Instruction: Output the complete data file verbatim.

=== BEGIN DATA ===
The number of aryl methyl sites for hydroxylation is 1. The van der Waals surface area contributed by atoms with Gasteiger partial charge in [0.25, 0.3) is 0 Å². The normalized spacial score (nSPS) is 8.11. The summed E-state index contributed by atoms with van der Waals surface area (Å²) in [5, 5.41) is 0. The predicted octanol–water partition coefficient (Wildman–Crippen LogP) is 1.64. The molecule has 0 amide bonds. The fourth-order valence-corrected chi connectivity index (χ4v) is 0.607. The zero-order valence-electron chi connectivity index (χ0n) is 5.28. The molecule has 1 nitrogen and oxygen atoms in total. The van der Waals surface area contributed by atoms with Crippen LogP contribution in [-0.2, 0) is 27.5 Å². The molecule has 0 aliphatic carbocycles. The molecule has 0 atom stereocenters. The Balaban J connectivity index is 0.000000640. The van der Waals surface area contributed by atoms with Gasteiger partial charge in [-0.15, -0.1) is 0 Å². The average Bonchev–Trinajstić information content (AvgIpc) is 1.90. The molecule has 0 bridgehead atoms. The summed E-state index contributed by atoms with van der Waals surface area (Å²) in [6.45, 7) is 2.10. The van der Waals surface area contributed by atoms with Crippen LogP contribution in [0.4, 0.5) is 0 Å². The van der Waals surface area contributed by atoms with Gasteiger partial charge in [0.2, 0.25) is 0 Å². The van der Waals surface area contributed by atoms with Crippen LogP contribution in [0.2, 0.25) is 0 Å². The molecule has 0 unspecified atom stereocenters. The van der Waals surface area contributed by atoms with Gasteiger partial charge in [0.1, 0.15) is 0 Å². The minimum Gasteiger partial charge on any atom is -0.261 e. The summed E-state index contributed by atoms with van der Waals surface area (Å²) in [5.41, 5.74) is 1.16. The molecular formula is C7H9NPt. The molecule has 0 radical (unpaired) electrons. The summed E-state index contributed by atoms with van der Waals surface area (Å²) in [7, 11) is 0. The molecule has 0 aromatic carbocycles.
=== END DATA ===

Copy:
The number of aryl methyl sites for hydroxylation is 1. The van der Waals surface area contributed by atoms with Gasteiger partial charge in [0.25, 0.3) is 0 Å². The normalized spacial score (nSPS) is 8.11. The summed E-state index contributed by atoms with van der Waals surface area (Å²) in [5, 5.41) is 0. The predicted octanol–water partition coefficient (Wildman–Crippen LogP) is 1.64. The molecule has 0 amide bonds. The fourth-order valence-corrected chi connectivity index (χ4v) is 0.607. The zero-order valence-electron chi connectivity index (χ0n) is 5.28. The molecule has 1 nitrogen and oxygen atoms in total. The van der Waals surface area contributed by atoms with Crippen LogP contribution in [-0.2, 0) is 27.5 Å². The molecule has 0 aliphatic carbocycles. The molecule has 0 atom stereocenters. The Balaban J connectivity index is 0.000000640. The van der Waals surface area contributed by atoms with Gasteiger partial charge in [-0.15, -0.1) is 0 Å². The average Bonchev–Trinajstić information content (AvgIpc) is 1.90. The molecule has 0 bridgehead atoms. The summed E-state index contributed by atoms with van der Waals surface area (Å²) in [6.45, 7) is 2.10. The van der Waals surface area contributed by atoms with Crippen LogP contribution in [0.4, 0.5) is 0 Å². The van der Waals surface area contributed by atoms with Gasteiger partial charge in [0.2, 0.25) is 0 Å². The van der Waals surface area contributed by atoms with Crippen LogP contribution in [0.2, 0.25) is 0 Å². The molecule has 0 unspecified atom stereocenters. The van der Waals surface area contributed by atoms with Gasteiger partial charge in [0.1, 0.15) is 0 Å². The minimum Gasteiger partial charge on any atom is -0.261 e. The summed E-state index contributed by atoms with van der Waals surface area (Å²) in [5.41, 5.74) is 1.16. The molecular formula is C7H9NPt. The molecule has 0 radical (unpaired) electrons. The summed E-state index contributed by atoms with van der Waals surface area (Å²) in [7, 11) is 0. The molecule has 0 aromatic carbocycles.